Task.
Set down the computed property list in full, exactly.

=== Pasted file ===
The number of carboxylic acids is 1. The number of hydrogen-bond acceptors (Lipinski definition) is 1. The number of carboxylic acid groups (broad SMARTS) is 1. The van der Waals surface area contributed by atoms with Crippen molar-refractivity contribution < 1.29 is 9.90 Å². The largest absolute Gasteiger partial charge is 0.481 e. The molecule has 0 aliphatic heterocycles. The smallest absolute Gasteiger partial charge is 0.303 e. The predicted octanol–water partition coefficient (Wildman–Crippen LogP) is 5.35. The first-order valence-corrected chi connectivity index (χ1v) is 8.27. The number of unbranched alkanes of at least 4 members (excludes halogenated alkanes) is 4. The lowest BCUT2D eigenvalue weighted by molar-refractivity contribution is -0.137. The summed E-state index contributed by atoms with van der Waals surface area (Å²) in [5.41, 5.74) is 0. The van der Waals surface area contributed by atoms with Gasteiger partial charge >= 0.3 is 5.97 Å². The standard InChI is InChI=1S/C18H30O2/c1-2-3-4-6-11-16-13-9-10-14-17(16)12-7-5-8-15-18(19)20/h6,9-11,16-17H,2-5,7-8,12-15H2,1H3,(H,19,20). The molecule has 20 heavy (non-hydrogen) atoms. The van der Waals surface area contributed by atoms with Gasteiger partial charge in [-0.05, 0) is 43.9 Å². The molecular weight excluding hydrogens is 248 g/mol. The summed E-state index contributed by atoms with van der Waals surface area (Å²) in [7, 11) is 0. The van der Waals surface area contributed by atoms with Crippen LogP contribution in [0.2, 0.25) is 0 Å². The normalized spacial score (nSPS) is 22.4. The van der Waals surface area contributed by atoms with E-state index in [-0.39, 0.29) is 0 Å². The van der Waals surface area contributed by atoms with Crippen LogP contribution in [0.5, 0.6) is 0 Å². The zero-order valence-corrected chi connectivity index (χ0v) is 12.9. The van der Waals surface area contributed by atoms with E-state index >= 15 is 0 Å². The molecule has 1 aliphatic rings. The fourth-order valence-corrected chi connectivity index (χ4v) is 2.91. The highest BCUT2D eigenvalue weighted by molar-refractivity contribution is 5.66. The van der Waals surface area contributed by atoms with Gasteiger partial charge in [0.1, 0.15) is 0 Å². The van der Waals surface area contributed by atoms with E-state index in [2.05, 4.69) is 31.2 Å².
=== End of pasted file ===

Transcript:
The number of carboxylic acids is 1. The number of hydrogen-bond acceptors (Lipinski definition) is 1. The number of carboxylic acid groups (broad SMARTS) is 1. The van der Waals surface area contributed by atoms with Crippen molar-refractivity contribution < 1.29 is 9.90 Å². The largest absolute Gasteiger partial charge is 0.481 e. The molecule has 0 aliphatic heterocycles. The smallest absolute Gasteiger partial charge is 0.303 e. The predicted octanol–water partition coefficient (Wildman–Crippen LogP) is 5.35. The first-order valence-corrected chi connectivity index (χ1v) is 8.27. The number of unbranched alkanes of at least 4 members (excludes halogenated alkanes) is 4. The lowest BCUT2D eigenvalue weighted by molar-refractivity contribution is -0.137. The summed E-state index contributed by atoms with van der Waals surface area (Å²) in [5.41, 5.74) is 0. The van der Waals surface area contributed by atoms with Gasteiger partial charge >= 0.3 is 5.97 Å². The standard InChI is InChI=1S/C18H30O2/c1-2-3-4-6-11-16-13-9-10-14-17(16)12-7-5-8-15-18(19)20/h6,9-11,16-17H,2-5,7-8,12-15H2,1H3,(H,19,20). The molecule has 20 heavy (non-hydrogen) atoms. The van der Waals surface area contributed by atoms with Gasteiger partial charge in [-0.05, 0) is 43.9 Å². The molecular weight excluding hydrogens is 248 g/mol. The summed E-state index contributed by atoms with van der Waals surface area (Å²) in [7, 11) is 0. The van der Waals surface area contributed by atoms with Crippen LogP contribution in [0.2, 0.25) is 0 Å². The normalized spacial score (nSPS) is 22.4. The van der Waals surface area contributed by atoms with E-state index in [-0.39, 0.29) is 0 Å². The van der Waals surface area contributed by atoms with Crippen LogP contribution in [0.5, 0.6) is 0 Å². The zero-order valence-corrected chi connectivity index (χ0v) is 12.9. The van der Waals surface area contributed by atoms with E-state index >= 15 is 0 Å². The molecule has 1 aliphatic rings. The fourth-order valence-corrected chi connectivity index (χ4v) is 2.91. The highest BCUT2D eigenvalue weighted by molar-refractivity contribution is 5.66. The van der Waals surface area contributed by atoms with Gasteiger partial charge in [0.1, 0.15) is 0 Å². The van der Waals surface area contributed by atoms with E-state index in [2.05, 4.69) is 31.2 Å².